Shifting alliances

In Karachi, some other cities, elections are now seen as tussle between 2 forces hanging onto traditional strongholds.


Editorial February 18, 2013
The PAC issue has then, after all, resulted in the break-up of an alliance. PHOTO: FILE

As polls draw closer, and parties step up the process of planning strategies, we can, of course, expect changes in the current order of things. The twists and turns to come are indeed hard to predict. The first of these has come with the MQM’s not entirely unexpected decision to part ways with the PPP, at both the federal and provincial levels. Following the announcement by Dr Farooq Sattar, ministers have already handed in resignations, ending — for now at least — what has been a long, often uneasy political partnership, built to a very large extent on expediency and the needs of both partners.

The breaking point came in the decision by the PPP to drop cases against the Lyari-based Peoples’ Aman Committee (PAC). It is not known why this step was taken at this point or the cases dropped after so long a delay, though it is known that the delicate PAC issue has been causing rifts within the ruling party itself. The move, however, prompted an MQM walkout from an in-camera session of the Sindh Assembly, followed by desperate efforts from the PPP to, once more, appease its prickly coalition partner. However, the meetings at Bilawal House in Karachi, with President Asif Ali Zardari himself taking part, eventually came to naught as Dr Sattar, on February 16, stated that his party could have nothing to do with groups that backed gangsters. The PAC issue has then, after all, resulted in the break-up of an alliance.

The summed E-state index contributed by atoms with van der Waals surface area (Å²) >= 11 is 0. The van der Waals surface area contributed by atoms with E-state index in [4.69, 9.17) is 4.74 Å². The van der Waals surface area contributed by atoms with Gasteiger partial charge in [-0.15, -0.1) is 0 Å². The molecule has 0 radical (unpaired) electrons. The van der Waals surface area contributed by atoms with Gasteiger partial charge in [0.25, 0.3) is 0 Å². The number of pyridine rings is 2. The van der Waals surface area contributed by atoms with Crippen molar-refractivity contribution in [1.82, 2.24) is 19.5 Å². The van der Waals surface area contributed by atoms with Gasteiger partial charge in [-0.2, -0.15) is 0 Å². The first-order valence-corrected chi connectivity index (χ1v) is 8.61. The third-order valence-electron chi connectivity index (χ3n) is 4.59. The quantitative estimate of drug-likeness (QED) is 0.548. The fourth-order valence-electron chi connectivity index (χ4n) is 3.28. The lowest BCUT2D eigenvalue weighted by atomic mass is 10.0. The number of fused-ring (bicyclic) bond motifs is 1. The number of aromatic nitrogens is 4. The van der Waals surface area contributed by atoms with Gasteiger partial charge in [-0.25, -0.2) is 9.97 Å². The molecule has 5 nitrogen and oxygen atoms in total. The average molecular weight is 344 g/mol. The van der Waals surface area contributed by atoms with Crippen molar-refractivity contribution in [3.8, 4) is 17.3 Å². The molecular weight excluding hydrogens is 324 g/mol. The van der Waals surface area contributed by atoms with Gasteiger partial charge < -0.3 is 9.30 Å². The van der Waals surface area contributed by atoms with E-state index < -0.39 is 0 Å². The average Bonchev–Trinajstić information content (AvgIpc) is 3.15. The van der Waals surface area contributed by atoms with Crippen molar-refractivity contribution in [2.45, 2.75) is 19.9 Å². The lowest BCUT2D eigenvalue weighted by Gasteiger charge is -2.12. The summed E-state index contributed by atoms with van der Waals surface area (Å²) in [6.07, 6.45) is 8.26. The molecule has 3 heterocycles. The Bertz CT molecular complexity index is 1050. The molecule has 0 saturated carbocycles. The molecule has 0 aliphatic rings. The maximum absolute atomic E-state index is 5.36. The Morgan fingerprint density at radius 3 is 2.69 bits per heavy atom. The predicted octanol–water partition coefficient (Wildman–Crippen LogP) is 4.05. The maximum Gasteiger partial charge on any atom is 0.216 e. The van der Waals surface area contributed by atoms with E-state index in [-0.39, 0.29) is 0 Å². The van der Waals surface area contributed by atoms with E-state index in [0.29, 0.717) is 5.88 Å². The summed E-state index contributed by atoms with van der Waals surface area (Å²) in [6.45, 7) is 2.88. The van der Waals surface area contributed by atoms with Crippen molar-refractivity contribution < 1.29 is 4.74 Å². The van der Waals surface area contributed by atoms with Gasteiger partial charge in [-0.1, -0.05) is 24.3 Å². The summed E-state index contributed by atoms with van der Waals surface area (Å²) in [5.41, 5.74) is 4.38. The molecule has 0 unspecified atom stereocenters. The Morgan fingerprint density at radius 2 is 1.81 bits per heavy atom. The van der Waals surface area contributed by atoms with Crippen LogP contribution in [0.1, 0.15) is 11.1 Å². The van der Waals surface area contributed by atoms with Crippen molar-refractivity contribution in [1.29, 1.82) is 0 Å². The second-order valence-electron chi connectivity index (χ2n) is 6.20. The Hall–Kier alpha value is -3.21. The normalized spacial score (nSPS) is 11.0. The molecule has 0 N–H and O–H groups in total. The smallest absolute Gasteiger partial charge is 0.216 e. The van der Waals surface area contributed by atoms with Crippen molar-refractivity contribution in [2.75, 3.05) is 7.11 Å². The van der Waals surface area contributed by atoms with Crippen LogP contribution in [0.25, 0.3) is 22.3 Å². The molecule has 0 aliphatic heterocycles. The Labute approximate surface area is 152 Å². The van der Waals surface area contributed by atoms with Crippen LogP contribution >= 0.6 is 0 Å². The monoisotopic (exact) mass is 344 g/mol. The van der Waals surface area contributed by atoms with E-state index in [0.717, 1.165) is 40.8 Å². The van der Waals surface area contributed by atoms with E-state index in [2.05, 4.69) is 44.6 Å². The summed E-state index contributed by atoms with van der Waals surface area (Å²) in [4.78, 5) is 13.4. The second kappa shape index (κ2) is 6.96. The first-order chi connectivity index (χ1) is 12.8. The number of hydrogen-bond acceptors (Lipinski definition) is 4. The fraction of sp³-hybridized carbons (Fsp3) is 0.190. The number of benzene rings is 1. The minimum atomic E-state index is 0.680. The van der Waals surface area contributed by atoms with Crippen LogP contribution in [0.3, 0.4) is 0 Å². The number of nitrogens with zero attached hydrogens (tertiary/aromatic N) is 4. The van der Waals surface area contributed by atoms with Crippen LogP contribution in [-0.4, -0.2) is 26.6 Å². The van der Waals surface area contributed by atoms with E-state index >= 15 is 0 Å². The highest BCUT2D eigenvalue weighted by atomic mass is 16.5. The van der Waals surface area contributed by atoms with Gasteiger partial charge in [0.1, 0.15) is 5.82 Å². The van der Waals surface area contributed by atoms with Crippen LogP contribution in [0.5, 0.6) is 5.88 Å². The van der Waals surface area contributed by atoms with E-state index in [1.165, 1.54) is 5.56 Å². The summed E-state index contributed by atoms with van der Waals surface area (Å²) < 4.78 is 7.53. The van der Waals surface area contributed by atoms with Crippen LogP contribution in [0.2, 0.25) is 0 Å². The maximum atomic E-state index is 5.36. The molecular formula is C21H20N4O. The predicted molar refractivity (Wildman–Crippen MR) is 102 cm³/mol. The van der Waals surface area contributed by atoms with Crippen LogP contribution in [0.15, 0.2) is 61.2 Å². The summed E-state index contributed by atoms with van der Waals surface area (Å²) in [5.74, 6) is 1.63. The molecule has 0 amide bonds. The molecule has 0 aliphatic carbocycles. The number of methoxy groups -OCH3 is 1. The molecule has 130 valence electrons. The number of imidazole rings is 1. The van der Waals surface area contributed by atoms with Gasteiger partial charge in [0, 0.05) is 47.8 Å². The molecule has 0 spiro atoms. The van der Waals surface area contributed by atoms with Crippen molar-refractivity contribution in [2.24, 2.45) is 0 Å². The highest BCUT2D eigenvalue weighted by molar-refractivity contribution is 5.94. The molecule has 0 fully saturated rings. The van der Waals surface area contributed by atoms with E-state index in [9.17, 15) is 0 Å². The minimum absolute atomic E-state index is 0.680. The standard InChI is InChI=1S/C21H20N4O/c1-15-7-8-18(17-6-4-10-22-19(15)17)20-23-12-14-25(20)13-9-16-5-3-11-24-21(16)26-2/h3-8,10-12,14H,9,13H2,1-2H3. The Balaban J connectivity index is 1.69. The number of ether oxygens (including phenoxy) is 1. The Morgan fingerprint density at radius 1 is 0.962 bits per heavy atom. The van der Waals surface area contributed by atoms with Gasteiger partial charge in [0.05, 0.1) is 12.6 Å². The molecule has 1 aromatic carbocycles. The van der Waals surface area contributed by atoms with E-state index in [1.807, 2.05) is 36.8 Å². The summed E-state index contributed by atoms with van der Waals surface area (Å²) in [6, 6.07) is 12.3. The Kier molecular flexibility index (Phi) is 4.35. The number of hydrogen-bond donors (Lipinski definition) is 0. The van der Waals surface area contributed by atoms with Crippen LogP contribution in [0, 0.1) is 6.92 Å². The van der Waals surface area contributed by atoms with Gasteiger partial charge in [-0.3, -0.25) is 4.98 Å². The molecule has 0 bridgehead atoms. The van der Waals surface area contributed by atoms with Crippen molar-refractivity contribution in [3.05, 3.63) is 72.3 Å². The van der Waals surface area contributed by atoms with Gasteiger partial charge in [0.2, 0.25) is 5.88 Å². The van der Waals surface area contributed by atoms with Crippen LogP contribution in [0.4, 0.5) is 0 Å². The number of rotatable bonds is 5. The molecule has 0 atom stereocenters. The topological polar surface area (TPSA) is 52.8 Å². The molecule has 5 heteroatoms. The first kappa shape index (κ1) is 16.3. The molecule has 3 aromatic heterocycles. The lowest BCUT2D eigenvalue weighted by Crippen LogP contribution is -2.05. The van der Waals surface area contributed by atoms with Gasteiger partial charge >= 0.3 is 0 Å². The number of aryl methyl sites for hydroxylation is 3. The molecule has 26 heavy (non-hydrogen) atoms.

This parting of ways will, of course, have a significant impact in urban Sindh. In Karachi, and some other cities, the election has now come to be seen mainly as a tussle between two forces to hang onto traditional strongholds. These areas of influence are, of course, fairly well demarcated, and have not really changed markedly over many years. Together, the PPP and the MQM would have formed an almost invincible force in some of these constituencies. Divided, of course, things grow more complex — with the potential for violence also growing as a result in a city where many tensions prevail even before the business of balloting begins in earnest.

Published in The Express Tribune, February 19th, 2013.

COMMENTS (1)

Z.Khan | 8 years ago | Reply

Will further fuel the disintegration, hatered and anarchy in the country. But who cares!

Replying to X

Comments are moderated and generally will be posted if they are on-topic and not abusive.

For more information, please see our Comments FAQ

E-Publications

Most Read